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Schizophrenia, bipolar link found. (Disorders may Share Gene Complex).

Bipolar disorder may be associated with a gene complex that previously was associated with schizophrenia, results of a new genetic study show.

The discovery marks the first time that bipolar disorder and schizophrenia have been associated consistently with a gene complex, according to Dr. Elliot Gershon, a psychiatrist and the study's senior investigator. "This supports what many of us have speculated in print for awhile, which is that there are some shared vulnerability genes for both forms of major mental illness--even though they're not inherited generally in the same families."

Dr. Gershon, professor and chairman of psychiatry at the University of Chicago, and his colleagues found that small differences in DNA called single nucleotide polymorphisms occurred in areas of chromosome 13q more frequently in families that had at least two members with bipolar disorder than in members of control families without the disorder. The area in question contains a complex of two overlapping genes-G72 and G30-that are not near other genes on the chromosome.

The study included 371 people from 22 extended families in pedigrees from the clinical neurogenetics branch of the National Institute of Mental Health and 474 people from 152 families in pedigrees from the NIMI-I Mental Health Genetics Initiative. Both pedigree series were made up primarily of people of European descent (Am. J. Hum. Genet. 72[5]:1131-40, 2003).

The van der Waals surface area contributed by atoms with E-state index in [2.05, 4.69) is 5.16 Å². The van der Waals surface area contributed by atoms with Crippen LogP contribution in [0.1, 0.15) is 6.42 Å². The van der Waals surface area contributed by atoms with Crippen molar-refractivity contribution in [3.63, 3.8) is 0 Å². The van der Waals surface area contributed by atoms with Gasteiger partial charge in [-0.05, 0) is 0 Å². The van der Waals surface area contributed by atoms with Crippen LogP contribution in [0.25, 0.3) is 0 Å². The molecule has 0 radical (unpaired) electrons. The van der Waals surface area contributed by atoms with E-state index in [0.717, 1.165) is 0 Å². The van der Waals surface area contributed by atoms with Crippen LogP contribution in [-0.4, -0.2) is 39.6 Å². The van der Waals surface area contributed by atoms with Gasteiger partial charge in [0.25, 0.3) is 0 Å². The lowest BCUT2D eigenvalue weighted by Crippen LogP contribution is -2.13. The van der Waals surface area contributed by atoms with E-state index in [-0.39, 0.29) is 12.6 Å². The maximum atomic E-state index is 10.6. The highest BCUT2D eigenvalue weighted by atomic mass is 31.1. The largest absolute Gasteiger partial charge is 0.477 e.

Specific and global differences in the gene complex were associated significandy with bipolar disorder in the clinical neurogenetics sample. In the NIMH sample, however, specific differences in the gene complex were not associated significantly with bipolar disorder. Only the global difference in the DNA sequence of the gene complex was significantly associated with bipolar disorder in the NIMH sample.

In an interview, Dr. Gershon estimated that people who have the single nucleotide polymorphisms in the gene complex have a 25%-200% increase in the risk of developing bipolar disorder. The increased risk only adds a little to the complex inheritance pattern that exists for bipolar disorder, he said.

Last year, Ilya Chumakov, Ph.D., of Genset Corp., Evry, France, and his associates discovered the same two genes by comparing control subjects with a sample of 213 French-Canadian patients and 183 Russian patients with schizophrenia. In this study, a set of single nucleotide polymorphisms in the G72 gene of schizophrenic patients occurred at a frequency different from control subjects, suggesting that the gene increased susceptibility to schizophrenia (Proc. Nati. Acad. Sci. 99[21]:13675-80, 2002).

Dr. Chumakov and colleagues showed that the protein product of 072 indirectly affects the activation of N-methyl-D-aspartate (NMDA) receptors. Decreased activity of NMDA receptors is proposed as the molecular mechanism that increases the susceptibility to schizophrenia.

The researchers were unable to determine the role of G30.

"This is probably the most plausible evidence to date for a specific gene that is in a linkage candidate region that could play a role in both disorders," said Dr. Douglas F. Levinson of the University of Pennsylvania in Philadelphia.

Dr. Levinson told CLINICAL PSYCHIATRY NEWS that the bipolar and schizophrenia studies together do not prove that 072 plays a role in both disorders, or even in each alone. However, he added that "these are the kinds of exciting studies where even if only 20%30% of the findings turn out to be correct, we'll know enormously more about schizophrenia and bipolar disorder and their relationship in 3-5 years than we have ever known."
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Author:Evans, Jeff
Publication:Clinical Psychiatry News
Geographic Code:1USA
Date:Jun 1, 2003
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